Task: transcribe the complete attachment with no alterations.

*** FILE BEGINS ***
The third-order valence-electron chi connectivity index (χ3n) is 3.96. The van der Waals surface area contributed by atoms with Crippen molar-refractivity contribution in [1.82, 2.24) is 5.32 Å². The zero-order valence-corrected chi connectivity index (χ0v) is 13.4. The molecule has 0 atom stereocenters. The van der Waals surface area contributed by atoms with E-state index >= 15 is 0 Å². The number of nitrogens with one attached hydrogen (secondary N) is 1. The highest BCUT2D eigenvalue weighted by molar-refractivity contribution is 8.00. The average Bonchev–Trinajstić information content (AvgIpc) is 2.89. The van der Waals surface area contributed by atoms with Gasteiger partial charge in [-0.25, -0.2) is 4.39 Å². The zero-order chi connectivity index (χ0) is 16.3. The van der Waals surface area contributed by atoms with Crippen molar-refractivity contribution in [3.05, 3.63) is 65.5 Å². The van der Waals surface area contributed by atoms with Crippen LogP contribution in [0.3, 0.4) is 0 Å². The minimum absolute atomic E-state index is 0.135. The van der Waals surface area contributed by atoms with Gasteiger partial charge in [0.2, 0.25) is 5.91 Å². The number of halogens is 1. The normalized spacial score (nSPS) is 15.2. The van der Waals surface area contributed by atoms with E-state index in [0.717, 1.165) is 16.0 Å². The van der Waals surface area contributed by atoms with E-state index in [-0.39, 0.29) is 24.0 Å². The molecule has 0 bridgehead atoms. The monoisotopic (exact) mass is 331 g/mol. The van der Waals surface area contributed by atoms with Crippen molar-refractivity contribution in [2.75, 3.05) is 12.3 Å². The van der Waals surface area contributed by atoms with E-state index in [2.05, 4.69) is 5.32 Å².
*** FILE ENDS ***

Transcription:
The third-order valence-electron chi connectivity index (χ3n) is 3.96. The van der Waals surface area contributed by atoms with Crippen molar-refractivity contribution in [1.82, 2.24) is 5.32 Å². The zero-order valence-corrected chi connectivity index (χ0v) is 13.4. The molecule has 0 atom stereocenters. The van der Waals surface area contributed by atoms with E-state index >= 15 is 0 Å². The number of nitrogens with one attached hydrogen (secondary N) is 1. The highest BCUT2D eigenvalue weighted by molar-refractivity contribution is 8.00. The average Bonchev–Trinajstić information content (AvgIpc) is 2.89. The van der Waals surface area contributed by atoms with Gasteiger partial charge in [-0.25, -0.2) is 4.39 Å². The zero-order chi connectivity index (χ0) is 16.3. The van der Waals surface area contributed by atoms with Crippen molar-refractivity contribution in [3.05, 3.63) is 65.5 Å². The van der Waals surface area contributed by atoms with Crippen LogP contribution in [0.3, 0.4) is 0 Å². The minimum absolute atomic E-state index is 0.135. The van der Waals surface area contributed by atoms with Gasteiger partial charge in [0.2, 0.25) is 5.91 Å². The number of halogens is 1. The normalized spacial score (nSPS) is 15.2. The van der Waals surface area contributed by atoms with E-state index in [0.717, 1.165) is 16.0 Å². The van der Waals surface area contributed by atoms with E-state index in [-0.39, 0.29) is 24.0 Å². The molecule has 0 bridgehead atoms. The monoisotopic (exact) mass is 331 g/mol. The van der Waals surface area contributed by atoms with Crippen molar-refractivity contribution in [2.75, 3.05) is 12.3 Å². The van der Waals surface area contributed by atoms with E-state index in [2.05, 4.69) is 5.32 Å².